Angel Food Cake
Last summer when I was in New York, a French acquaintance sent out a missive, looking for an Angel Food Cake pan in Paris. I’ve been thinking about making one for a number of years. But there are a number of American baked goods that don’t quite translate, and this classic cake – made like a big, baked meringue – well…I was pretty certain this would be one of them.
For one thing, the French don’t normally do tall cakes (except for le Croquembouche, a tower of cream-filled pastry puffs, which is generally reserved for weddings), and the local palate would probably find Angel Food Cake a bit on the sweet side. And indeed, for years, I didn’t like Angel Food Cake either and tended to avoid it. Until one day, I was eating a slice, and decided that I did like it. In fact, I realized that I loved it. And now, for the rest of my life, I have to spend my nights staring at the ceiling over my bed, filled with regret for the years that I went without it.
So I told her that since I was in the states, I would pick up a tube pan and bring it back for her. As I rifled through the vast collection of cake pans at the cookware store in Manhattan, I thought about getting one for myself, too, but she’d said that she just wanted to borrow mine (she was working on a food styling project), and she’d give it back.
She kindly returned it last August, however I’ve felt bad because I’ve been holding onto this pan ever since she did the door-to-door drop off, but I haven’t gotten around to whipping up the cake. However after a week-long obsession with a certain French dessert that I’m working on for a book project, I found myself with an extremely large tub of jiggly egg whites in my refrigerator. And rather than subject my Frenchman to a week of egg white omelets, which he kindly put up with during the time I wrote my ice cream book, I let him eat cake.
Angel Food Cake
One 9-inch (23 cm) cake
I prefer my Angel Food Cake in its natural state, flavored just with a touch of vanilla, although it lends itself very well to a big heap of sugared berries, or other fruit, on the side. I made a plum-raspberry compote, adapted from Ready for Dessert, which is made by making a sugar syrup, adding a vanilla bean, then dropping plums and raspberries into the warm syrup. The plums are a nice, tangy contrast to the fluffy-sweet cake.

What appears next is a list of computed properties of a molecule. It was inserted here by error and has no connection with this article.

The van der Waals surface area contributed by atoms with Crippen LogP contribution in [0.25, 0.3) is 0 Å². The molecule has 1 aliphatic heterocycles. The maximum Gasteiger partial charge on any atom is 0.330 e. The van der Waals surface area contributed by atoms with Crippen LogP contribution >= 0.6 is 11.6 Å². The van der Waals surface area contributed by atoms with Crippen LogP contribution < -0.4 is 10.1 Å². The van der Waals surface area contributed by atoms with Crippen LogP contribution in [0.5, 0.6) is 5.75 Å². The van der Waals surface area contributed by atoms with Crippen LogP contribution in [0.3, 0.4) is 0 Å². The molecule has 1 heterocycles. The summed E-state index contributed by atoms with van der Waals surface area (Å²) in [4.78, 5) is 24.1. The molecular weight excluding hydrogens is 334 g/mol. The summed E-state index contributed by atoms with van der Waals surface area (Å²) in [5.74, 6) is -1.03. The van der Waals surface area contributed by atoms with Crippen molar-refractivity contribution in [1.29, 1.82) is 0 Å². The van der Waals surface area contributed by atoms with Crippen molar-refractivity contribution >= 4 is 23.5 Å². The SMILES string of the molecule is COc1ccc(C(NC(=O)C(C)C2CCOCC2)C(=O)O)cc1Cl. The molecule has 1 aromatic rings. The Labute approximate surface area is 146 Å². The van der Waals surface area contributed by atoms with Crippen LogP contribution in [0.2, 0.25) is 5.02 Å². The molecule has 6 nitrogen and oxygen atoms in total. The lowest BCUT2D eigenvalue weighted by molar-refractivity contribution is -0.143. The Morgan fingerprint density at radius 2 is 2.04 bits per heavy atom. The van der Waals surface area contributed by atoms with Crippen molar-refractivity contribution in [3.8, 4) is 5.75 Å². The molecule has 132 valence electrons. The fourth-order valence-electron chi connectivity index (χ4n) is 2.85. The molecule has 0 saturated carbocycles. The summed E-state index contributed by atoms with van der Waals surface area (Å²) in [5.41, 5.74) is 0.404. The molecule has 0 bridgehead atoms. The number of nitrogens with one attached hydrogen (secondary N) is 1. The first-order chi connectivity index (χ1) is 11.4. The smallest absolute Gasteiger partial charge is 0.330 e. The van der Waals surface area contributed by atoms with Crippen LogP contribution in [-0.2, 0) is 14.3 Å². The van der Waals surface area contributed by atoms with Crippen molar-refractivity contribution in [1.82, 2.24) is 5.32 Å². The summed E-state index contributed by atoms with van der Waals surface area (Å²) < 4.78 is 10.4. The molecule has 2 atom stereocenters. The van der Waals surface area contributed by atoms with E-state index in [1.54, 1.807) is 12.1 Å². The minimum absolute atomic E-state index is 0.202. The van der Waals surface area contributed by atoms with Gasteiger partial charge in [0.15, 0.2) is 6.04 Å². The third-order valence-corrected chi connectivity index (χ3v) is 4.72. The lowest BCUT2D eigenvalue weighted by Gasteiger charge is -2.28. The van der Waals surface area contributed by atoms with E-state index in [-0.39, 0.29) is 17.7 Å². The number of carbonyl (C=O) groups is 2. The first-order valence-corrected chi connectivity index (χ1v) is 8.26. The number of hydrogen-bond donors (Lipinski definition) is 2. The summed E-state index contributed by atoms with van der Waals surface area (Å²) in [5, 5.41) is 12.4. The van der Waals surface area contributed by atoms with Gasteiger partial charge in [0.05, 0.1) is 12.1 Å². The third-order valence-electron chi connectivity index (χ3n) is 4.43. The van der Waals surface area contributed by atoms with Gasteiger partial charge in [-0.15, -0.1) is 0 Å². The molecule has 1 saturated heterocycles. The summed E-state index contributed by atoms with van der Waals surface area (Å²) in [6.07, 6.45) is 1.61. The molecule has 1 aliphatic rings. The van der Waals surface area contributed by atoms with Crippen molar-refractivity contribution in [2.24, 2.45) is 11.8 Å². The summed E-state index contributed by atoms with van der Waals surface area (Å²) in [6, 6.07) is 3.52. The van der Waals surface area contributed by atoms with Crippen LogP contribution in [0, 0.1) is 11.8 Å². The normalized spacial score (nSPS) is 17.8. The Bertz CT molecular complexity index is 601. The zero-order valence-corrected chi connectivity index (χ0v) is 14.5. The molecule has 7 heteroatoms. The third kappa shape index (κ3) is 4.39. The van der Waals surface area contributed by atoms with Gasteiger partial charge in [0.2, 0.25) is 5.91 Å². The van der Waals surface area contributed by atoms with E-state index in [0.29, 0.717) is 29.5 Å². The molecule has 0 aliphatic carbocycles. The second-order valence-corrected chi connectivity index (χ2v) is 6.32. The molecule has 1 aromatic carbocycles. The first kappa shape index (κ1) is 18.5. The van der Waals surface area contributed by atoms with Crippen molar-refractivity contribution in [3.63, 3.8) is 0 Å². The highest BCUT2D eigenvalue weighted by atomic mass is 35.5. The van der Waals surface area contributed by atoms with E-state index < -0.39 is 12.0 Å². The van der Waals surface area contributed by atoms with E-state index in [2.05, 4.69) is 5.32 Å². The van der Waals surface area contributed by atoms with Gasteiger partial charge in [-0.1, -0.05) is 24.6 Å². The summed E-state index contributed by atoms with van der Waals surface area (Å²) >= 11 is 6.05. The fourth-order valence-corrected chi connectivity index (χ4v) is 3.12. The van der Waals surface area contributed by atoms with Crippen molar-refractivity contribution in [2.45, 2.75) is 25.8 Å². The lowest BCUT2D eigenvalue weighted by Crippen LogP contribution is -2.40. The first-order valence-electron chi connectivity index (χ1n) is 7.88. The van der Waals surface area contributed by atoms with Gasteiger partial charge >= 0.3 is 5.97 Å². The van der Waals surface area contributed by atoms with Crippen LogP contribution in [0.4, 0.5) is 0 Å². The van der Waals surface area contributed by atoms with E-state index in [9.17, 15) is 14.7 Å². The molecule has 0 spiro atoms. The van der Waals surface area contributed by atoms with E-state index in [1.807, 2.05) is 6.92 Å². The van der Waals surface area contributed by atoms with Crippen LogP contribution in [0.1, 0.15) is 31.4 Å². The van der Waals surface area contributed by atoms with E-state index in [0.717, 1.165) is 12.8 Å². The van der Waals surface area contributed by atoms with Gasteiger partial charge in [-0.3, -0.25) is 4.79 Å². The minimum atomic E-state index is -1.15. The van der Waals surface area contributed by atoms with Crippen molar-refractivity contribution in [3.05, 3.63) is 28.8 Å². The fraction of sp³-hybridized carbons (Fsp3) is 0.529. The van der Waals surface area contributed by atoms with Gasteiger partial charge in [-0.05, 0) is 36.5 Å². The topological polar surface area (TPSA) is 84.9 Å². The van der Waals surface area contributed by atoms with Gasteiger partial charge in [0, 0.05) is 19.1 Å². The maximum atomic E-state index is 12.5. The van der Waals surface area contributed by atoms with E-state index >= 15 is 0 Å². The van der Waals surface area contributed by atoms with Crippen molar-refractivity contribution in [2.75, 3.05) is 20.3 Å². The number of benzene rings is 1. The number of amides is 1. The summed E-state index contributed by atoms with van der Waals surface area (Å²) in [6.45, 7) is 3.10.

An American astuce (kitchen tip) is to add cream of tartar, (which is not the same thing as tartaric acid), which helps stabilize the egg whites. I’ve not seen it in Europe so I bring it back from the states (along with cake pans!) You can leave it out if it’s unavailable.
- 1 cup (130 g) cake flour (not self-rising)
- 1 cup (200 g), plus 1/2 cup (100 g) sugar
- 1/2 teaspoon salt
- 1 1/2 cups egg whites (from about 12 large eggs), at room temperature
- 1 teaspoon cream of tartar
- 2 teaspoons fresh lemon juice
- 1/2 teaspoon vanilla extract
1. Preheat the oven to 350ºF (180ºC). Have a 9-inch (23 cm) tube pan ready. (Do not use a non-stick tube pan.)
2. In a small bowl, sift together the flour, 1/2 cup sugar, and salt.
3. In the bowl of an electric mixer, begin to whip the egg whites on medium speed. When they become foamy, add the cream of tartar and lemon juice.
4. Increase the speed to high and continue to whip the egg whites until they just begin to hold their shape in soft, droopy peaks. Gradually whip the remaining 1 cup of sugar into the whites, 1/4 cup at a time. Do not overwhip; the egg whites should not be overly dry or stiff, but soft and cloud-like. At the last moment, mix in the vanilla.
5. With a rubber spatula, then fold the flour and sugar mixture into the whites gradually, a small amount at a time.
6. Spoon the batter in the tube pan, smooth the top, and bake for 45 minutes. Remove from the oven and immediately invert the tube pan over a cooling rack. If the pan doesn’t have “feet”, set it over the neck of a heavy bottle or overturned metal funnel, using the center hole of the pan to hold the cake, until cool.
Note: Cake flour is specially milled flour and is low-gluten and slightly acidic and is stocked in most grocery stores. You can remove 2 tablespoons from 1 cup of all-purpose flour and replace it with corn starch, and sift the two together several times for a reasonable facsimile, although it’s not quite the same. In France, I use farine à pâtisserie. (Farine à gâteaux often has leavening added. You can use that if you find one without leavening in it.)
Also in France, I used sucre semoule, rather than the coarse sucre cristal. (See my post on French sugars for more details.)
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